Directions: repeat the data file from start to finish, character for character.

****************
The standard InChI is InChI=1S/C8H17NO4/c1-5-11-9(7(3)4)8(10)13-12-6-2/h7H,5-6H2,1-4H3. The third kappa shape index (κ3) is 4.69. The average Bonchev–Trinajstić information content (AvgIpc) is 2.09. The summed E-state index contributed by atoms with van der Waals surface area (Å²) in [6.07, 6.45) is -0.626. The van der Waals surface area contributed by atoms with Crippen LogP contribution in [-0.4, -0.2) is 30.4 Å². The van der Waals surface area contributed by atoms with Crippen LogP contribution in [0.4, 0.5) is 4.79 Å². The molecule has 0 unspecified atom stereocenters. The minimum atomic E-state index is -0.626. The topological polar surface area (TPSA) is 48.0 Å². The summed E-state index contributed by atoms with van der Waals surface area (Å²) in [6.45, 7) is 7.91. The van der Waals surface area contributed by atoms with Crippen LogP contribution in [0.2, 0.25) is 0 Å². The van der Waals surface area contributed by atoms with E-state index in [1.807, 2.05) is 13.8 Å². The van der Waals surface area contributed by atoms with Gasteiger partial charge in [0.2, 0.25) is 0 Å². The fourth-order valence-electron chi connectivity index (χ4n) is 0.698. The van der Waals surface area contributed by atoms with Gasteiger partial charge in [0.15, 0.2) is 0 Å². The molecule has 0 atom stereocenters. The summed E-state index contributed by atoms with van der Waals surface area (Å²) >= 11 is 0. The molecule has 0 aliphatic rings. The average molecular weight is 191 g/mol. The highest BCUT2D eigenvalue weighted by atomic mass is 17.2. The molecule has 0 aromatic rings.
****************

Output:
The standard InChI is InChI=1S/C8H17NO4/c1-5-11-9(7(3)4)8(10)13-12-6-2/h7H,5-6H2,1-4H3. The third kappa shape index (κ3) is 4.69. The average Bonchev–Trinajstić information content (AvgIpc) is 2.09. The summed E-state index contributed by atoms with van der Waals surface area (Å²) in [6.07, 6.45) is -0.626. The van der Waals surface area contributed by atoms with Crippen LogP contribution in [-0.4, -0.2) is 30.4 Å². The van der Waals surface area contributed by atoms with Crippen LogP contribution in [0.4, 0.5) is 4.79 Å². The molecule has 0 unspecified atom stereocenters. The minimum atomic E-state index is -0.626. The topological polar surface area (TPSA) is 48.0 Å². The summed E-state index contributed by atoms with van der Waals surface area (Å²) in [6.45, 7) is 7.91. The van der Waals surface area contributed by atoms with Crippen LogP contribution in [0.2, 0.25) is 0 Å². The van der Waals surface area contributed by atoms with E-state index in [1.807, 2.05) is 13.8 Å². The van der Waals surface area contributed by atoms with Gasteiger partial charge in [0.2, 0.25) is 0 Å². The fourth-order valence-electron chi connectivity index (χ4n) is 0.698. The van der Waals surface area contributed by atoms with Gasteiger partial charge in [0.15, 0.2) is 0 Å². The molecule has 0 atom stereocenters. The summed E-state index contributed by atoms with van der Waals surface area (Å²) >= 11 is 0. The molecule has 0 aliphatic rings. The average molecular weight is 191 g/mol. The highest BCUT2D eigenvalue weighted by atomic mass is 17.2. The molecule has 0 aromatic rings.